Sunday, October 15, 2006

Hungry MenPrefer Full-figured Women

Hungry men prefer full-figured women, a new British psychology study has found -- but only until they have a good meal. Then they start looking for a slimmer date.

Fickle? Actually, the men don't realize their preferences are being gently, but firmly shaped by an evolutionary drive as old as humanity itself.

We're still cave men at heart, the psychologists are saying. And modern men show it in the way they chase women, no matter what they have been taught to admire by all the movie stars and fashion models.

The study in the British Journal of Psychology suggests that although modern western cultures are filled with images of Nicole Kidman and Charlize Theron, men "still have an evolutionary preference for more rounded women." It's in our genes.

Viren Swami, a psychologist at Liverpool University, and Martin Tovee, from Newcastle University, enlisted dozens of male students for the study.

Half were well fed, and said they felt full. Half had skipped lunch and rated themselves as either hungry or very hungry.

The two psychologists started showing them pictures of women's bodies and getting them to do the cliche guything of rating them on a scale of beauty from one to nine. (There were no faces in the pictures; just bodies in leotards.)

"Hungry men E rate obese women more positively than men who have eaten," Swami concludes. "They found them slightly more attractive, although the difference was very small between them and women in the normal weight range."

The scientists call on evolutionary theory to explain the difference. Hungry men, it seems, are drawn to women who look as though they have a kitchen full of good eats. Or, as the biologists put it, women with "more resources" to help their families survive the next famine, a constant threat through most of human history.

It would be easy to write this off as a silly bit of evidence that men are pigs (bringing the usual letters to the editor asking who needs evidence anyway). But, the experiment runs a little deeper, into the understanding of what beauty really means to all modern humans.

For instance, is there a central ideal of beauty that is hard-wired into people from all cultures?

Tovee and Swami found instead a shifting ideal: an attraction to whatever is most practical in different environments for the basic, instinctive biological urge at work here -- making babies. Men are drawn to women who appear fertile. And a signal that says "fertile" in one environment may not be ideal in a different setting.

The psychologists again asked men to rate women on a scale of attractiveness -- some men in Britain, and some this time in South Africa. Yes, scientists get paid for this.

Male Brits preferred women with a body mass index (BMI) of about 20. That's relatively slim (though not like a high-fashion model. They're in the emaciated level of 17 or 18, where male attraction falls off fast).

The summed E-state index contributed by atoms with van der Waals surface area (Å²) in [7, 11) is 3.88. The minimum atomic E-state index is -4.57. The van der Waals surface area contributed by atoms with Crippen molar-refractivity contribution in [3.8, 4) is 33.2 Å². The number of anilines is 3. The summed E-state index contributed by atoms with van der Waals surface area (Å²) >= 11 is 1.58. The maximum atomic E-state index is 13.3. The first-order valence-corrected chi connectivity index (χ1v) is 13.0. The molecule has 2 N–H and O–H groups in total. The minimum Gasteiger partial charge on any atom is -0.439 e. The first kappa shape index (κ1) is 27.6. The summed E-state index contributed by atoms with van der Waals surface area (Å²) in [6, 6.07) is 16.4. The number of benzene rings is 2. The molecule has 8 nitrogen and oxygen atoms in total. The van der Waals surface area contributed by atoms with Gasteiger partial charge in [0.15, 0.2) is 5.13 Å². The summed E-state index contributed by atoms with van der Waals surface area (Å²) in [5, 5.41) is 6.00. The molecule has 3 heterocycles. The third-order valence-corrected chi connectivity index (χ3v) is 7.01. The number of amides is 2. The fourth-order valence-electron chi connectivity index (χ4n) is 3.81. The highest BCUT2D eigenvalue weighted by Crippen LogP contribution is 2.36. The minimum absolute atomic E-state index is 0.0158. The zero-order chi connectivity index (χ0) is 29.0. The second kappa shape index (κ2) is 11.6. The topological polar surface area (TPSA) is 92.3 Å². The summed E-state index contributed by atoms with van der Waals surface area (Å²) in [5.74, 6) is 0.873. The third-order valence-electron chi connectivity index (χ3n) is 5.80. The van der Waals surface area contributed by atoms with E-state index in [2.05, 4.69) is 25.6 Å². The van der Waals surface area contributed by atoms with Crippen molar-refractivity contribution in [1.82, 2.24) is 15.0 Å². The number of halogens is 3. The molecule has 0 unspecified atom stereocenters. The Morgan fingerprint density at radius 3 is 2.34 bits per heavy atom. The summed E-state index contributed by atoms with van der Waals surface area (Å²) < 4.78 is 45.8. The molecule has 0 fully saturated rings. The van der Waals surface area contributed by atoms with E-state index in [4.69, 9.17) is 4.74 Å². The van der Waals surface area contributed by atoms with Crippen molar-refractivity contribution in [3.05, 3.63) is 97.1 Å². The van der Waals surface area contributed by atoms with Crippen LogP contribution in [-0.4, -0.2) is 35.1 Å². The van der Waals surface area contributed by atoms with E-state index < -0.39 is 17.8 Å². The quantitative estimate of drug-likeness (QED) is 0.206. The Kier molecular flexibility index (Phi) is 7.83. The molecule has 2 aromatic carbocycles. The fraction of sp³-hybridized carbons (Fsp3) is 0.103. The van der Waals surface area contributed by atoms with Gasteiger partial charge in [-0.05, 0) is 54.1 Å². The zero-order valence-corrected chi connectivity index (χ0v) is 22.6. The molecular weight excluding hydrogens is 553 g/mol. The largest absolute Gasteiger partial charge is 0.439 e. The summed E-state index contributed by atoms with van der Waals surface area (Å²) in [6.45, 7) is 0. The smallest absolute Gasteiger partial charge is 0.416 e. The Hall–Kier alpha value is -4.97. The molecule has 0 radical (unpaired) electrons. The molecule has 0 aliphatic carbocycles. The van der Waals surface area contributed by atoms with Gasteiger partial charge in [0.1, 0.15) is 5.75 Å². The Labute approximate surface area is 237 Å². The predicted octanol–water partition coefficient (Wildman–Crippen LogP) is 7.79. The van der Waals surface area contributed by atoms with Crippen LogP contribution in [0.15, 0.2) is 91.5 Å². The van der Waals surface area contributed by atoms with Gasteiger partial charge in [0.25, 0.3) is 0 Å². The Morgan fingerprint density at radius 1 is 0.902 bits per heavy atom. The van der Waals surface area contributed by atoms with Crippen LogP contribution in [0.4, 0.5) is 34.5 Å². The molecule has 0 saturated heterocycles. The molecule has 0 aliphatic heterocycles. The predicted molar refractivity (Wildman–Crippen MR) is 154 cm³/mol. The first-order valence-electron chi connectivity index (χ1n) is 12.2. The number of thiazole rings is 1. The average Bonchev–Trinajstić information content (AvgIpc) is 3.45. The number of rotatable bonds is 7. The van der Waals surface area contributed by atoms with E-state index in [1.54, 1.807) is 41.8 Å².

The rural South Africans, living where hunger is widespread and tuberculosis or HIV infect many people, preferred women with a BMI of 25 and up -- levels considered overweight by Western doctors. These are the women who look healthy in the sense they are not likely to have malnourished or sick babies.

But all that changed among South African men who moved to Britain. Once there, they shifted toward British ideals of beauty -- thinner women.

Why?

Once they're in Britain, weight stops being a sign that a woman is healthy and fertile, Tovee says.

Heaviness there is a mark of lower social status and a poorer diet. It also brings health problems, sometimes including infertility.

"So what we found is that you have to be flexible in your ideas of beauty. You have to be ready to change."

Which may not make sense in the fashion world, but it's firmly rooted in human evolution.

As an aside, it's worth seeing how scientists talk when they check out hotties. This is from their study, including the bits in brackets:

"For women in Western Europe and the U.S.A., a low waist to hip ratio (i.e., a curvaceous body) is suggested to correspond to the optimal fat distribution for high fertility (Wass, Waldenstrom, Rossner, & Hellberg, 1997; Zaadstra et al., 1995); hence, this shape should be highly attractive within these cultures. The optimal fat distribution is proposed to correspond to a ratio of 0.7, and this is suggested to be optimally attractive (Furnham, Tan, & McManus, 1997; Henss, 2000; Singh, 1993, 1994)."

Just don't try talking like that at the singles bar.

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